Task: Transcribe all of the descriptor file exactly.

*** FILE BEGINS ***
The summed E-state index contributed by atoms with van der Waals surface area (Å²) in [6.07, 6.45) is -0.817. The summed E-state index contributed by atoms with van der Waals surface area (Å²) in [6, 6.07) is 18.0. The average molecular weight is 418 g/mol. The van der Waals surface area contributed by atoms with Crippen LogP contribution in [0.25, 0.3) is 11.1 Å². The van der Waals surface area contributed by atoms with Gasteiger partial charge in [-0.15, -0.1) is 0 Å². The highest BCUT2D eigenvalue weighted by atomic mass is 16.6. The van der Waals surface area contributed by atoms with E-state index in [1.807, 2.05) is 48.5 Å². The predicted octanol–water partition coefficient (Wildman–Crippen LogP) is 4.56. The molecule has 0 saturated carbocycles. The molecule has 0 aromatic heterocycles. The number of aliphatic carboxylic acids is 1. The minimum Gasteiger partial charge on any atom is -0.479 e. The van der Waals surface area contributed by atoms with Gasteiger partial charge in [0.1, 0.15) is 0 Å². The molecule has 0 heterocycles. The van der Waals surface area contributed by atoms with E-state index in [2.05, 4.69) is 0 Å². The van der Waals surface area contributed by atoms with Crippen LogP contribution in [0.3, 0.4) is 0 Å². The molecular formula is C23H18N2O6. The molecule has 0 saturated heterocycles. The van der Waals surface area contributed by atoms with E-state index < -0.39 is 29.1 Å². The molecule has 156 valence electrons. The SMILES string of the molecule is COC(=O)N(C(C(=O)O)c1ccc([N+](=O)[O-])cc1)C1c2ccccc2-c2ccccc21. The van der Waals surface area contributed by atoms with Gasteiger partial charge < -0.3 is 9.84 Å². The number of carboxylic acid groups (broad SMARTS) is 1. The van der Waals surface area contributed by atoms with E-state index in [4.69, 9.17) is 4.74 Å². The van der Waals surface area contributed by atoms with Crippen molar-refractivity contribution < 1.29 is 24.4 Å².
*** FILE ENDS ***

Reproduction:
The summed E-state index contributed by atoms with van der Waals surface area (Å²) in [6.07, 6.45) is -0.817. The summed E-state index contributed by atoms with van der Waals surface area (Å²) in [6, 6.07) is 18.0. The average molecular weight is 418 g/mol. The van der Waals surface area contributed by atoms with Crippen LogP contribution in [0.25, 0.3) is 11.1 Å². The van der Waals surface area contributed by atoms with Gasteiger partial charge in [-0.15, -0.1) is 0 Å². The highest BCUT2D eigenvalue weighted by atomic mass is 16.6. The van der Waals surface area contributed by atoms with E-state index in [1.807, 2.05) is 48.5 Å². The predicted octanol–water partition coefficient (Wildman–Crippen LogP) is 4.56. The molecule has 0 saturated carbocycles. The molecule has 0 aromatic heterocycles. The number of aliphatic carboxylic acids is 1. The minimum Gasteiger partial charge on any atom is -0.479 e. The van der Waals surface area contributed by atoms with Gasteiger partial charge in [0.1, 0.15) is 0 Å². The molecule has 0 heterocycles. The van der Waals surface area contributed by atoms with E-state index in [2.05, 4.69) is 0 Å². The van der Waals surface area contributed by atoms with Crippen LogP contribution in [0.3, 0.4) is 0 Å². The molecular formula is C23H18N2O6. The molecule has 0 saturated heterocycles. The van der Waals surface area contributed by atoms with E-state index < -0.39 is 29.1 Å². The molecule has 156 valence electrons. The SMILES string of the molecule is COC(=O)N(C(C(=O)O)c1ccc([N+](=O)[O-])cc1)C1c2ccccc2-c2ccccc21. The van der Waals surface area contributed by atoms with Gasteiger partial charge < -0.3 is 9.84 Å². The number of carboxylic acid groups (broad SMARTS) is 1. The van der Waals surface area contributed by atoms with E-state index in [4.69, 9.17) is 4.74 Å². The van der Waals surface area contributed by atoms with Crippen molar-refractivity contribution < 1.29 is 24.4 Å².